"I think at the moment we are running more ads against Republicans than Democrats but let me just point out this is not a partisan issue," Bloomberg said last week, according to the Washington Post. "If you vote to continue the carnage on our streets I don't care what party you're in. To bring in partisanship when you are talking lives, lives and deaths and most of these are kids, just to me it doesn't make any sense."

Last week Mayors Against Illegal Guns kicked off a 100-day, 25-state bus tour meant to both acknowledge lawmakers who voted for reform and ratchet up the pressure on those who did not.

On a conference call with reporters last Wednesday, John Feinblatt, a chief policy adviser to Bloomberg, said attempts to turn the attacks back on the mayor would prove ineffective.

"When senators want to make this about Mayor Bloomberg, what they're really trying to do is change the subject," he said. "This isn't about Mayor Bloomberg."

But that's exactly what both Democrats and Republicans who have found themselves on the receiving end of the Bloomberg-backed ads are trying to do. In recent weeks, Pryor released a television commercial in Arkansas lambasting the mayor, himself.

"No one from New York or Washington tells me what to do," the vulnerable Democratic senator says in the spot. "I listen to Arkansas."

Ayotte, who has been a frequent target of Bloomberg's group, now regularly features the New York mayor in her fundraising appeals.

"Bloomberg and his radical allies are going to great lengths to try to discredit me, and it's appalling," Ayotte wrote in an e-mail message to supporters last week. "They think that I'm an easy political target, but they're messing with the wrong senator."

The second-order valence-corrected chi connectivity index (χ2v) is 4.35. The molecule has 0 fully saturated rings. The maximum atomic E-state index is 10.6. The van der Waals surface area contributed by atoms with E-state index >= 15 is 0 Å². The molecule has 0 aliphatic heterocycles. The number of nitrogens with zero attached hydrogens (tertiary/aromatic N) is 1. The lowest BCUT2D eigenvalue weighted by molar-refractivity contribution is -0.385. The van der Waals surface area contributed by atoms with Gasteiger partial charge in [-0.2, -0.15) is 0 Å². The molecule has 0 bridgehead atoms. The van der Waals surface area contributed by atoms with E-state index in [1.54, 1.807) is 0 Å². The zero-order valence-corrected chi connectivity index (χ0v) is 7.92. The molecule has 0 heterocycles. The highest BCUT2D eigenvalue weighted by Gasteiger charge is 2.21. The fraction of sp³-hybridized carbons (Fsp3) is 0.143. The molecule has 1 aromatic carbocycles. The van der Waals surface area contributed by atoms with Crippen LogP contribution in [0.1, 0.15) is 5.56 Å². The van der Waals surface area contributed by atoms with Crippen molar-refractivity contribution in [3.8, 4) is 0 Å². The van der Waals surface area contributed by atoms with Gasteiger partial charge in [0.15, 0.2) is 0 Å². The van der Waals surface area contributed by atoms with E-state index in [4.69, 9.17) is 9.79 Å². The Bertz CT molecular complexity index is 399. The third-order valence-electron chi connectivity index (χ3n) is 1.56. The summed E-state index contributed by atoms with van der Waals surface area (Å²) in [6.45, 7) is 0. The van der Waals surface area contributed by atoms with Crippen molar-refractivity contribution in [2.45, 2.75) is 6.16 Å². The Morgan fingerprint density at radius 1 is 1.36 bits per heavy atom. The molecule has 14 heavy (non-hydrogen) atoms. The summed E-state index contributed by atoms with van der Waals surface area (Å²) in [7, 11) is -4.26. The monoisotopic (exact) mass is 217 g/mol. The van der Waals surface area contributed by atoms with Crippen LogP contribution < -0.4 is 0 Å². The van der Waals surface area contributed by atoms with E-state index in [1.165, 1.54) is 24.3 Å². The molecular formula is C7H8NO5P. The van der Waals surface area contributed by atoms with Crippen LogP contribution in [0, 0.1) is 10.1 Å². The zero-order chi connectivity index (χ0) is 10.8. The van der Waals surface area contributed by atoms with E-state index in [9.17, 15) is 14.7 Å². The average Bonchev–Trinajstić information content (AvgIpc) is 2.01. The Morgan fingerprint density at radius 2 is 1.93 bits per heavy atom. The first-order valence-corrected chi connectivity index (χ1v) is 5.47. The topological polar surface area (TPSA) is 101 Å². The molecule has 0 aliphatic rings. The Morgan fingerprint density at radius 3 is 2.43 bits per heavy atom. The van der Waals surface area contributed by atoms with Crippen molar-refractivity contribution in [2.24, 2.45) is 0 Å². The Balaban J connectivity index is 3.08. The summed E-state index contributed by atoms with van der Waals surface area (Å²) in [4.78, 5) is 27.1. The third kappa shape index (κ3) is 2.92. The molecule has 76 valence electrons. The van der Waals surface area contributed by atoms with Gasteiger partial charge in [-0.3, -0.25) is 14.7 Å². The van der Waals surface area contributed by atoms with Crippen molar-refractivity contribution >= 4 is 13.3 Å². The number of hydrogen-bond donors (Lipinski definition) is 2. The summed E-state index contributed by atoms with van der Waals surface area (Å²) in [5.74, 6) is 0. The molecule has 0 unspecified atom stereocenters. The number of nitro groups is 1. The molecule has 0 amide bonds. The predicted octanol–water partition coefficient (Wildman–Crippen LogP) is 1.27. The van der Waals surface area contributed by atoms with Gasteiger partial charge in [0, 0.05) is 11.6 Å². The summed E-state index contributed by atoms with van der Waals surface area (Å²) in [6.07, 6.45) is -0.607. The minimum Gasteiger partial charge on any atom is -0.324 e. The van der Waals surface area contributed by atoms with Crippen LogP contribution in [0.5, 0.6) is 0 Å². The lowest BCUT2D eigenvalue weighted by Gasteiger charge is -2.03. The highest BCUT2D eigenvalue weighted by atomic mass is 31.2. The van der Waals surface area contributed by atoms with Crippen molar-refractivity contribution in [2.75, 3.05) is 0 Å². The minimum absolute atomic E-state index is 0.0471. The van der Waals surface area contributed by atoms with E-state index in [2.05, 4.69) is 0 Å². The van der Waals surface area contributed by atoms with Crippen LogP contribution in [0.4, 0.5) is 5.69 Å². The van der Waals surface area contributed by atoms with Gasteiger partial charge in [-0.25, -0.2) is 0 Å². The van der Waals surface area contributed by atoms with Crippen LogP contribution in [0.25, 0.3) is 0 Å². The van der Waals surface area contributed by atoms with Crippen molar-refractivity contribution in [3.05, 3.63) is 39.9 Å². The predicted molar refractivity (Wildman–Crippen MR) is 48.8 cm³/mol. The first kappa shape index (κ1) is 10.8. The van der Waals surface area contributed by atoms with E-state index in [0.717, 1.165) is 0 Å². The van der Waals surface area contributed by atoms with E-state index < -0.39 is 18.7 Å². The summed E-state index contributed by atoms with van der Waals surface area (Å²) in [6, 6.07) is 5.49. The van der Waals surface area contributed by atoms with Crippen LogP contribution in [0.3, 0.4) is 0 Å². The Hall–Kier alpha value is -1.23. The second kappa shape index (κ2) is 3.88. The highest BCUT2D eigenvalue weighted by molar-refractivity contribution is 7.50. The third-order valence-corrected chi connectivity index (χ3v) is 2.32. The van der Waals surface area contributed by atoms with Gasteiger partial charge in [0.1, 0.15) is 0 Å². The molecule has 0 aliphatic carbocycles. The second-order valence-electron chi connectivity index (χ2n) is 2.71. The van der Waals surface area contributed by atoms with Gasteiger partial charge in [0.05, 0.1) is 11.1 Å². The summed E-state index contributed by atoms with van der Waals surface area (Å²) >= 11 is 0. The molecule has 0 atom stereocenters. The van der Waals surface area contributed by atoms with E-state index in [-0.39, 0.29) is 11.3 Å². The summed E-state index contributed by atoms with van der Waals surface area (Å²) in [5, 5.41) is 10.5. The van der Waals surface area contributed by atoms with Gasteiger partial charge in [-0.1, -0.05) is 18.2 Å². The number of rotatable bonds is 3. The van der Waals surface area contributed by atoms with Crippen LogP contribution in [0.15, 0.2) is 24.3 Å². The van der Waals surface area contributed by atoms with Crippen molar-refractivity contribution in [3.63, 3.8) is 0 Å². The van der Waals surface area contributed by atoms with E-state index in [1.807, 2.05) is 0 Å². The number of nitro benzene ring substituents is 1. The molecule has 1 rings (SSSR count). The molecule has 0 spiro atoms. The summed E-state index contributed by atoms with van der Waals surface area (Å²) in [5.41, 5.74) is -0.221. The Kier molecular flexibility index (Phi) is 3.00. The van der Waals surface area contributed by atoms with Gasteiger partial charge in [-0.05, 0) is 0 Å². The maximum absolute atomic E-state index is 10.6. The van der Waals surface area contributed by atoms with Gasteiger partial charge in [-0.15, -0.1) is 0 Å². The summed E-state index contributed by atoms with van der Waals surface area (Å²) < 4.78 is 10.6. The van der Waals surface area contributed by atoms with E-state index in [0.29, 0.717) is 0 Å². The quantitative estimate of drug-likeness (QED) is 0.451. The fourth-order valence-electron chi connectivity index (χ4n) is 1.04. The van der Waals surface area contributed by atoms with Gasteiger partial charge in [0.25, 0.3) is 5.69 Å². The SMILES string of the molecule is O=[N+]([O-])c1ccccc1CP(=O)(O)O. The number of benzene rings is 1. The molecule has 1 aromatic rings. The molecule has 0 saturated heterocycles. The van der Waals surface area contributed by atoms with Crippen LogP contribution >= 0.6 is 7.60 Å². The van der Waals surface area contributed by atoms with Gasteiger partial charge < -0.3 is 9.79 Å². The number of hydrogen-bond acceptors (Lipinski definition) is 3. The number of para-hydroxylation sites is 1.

Outside groups have joined the fight too. Last week, pro-Ayotte forces attempted to turn the tables on Mayors Against Illegal Guns, by casting Bloomberg in the role of bogeyman.

An ad released by the conservative American Future Fund focused almost entirely on tarnishing the mayor's image.

"Michael Bloomberg is New York's ultra-liberal mayor. He's worth $27 billion. His company is embroiled in scandal," the ad's narrator says. "Bloomberg tells New Yorkers how much they can drink and now spends millions telling New Hampshire what to think."

The American Future Fund is attempting to tap into the same independent-mindedness of voters in the "live free or die" state that led the New Hampshire Union Leader to take a swipe at Bloomberg in a recent editorial.

"Our advice to Mayor Mike: take a big gulp and go away," it read. "Neither Kelly Ayotte nor Granite Staters will be intimidated by the likes of you."

But at least one Democrat pointed out that a public battle with Bloomberg might actually not be all that bad.

"In Alaska, having a New York mayor tell us what to do? The guy who wants to ban Big Gulps?" Alaska's Sen. Begich said in an interview with The New York Times last week. "If anything, it might help me." ABC's Jeff Zeleny and Joan Greve contributed reporting.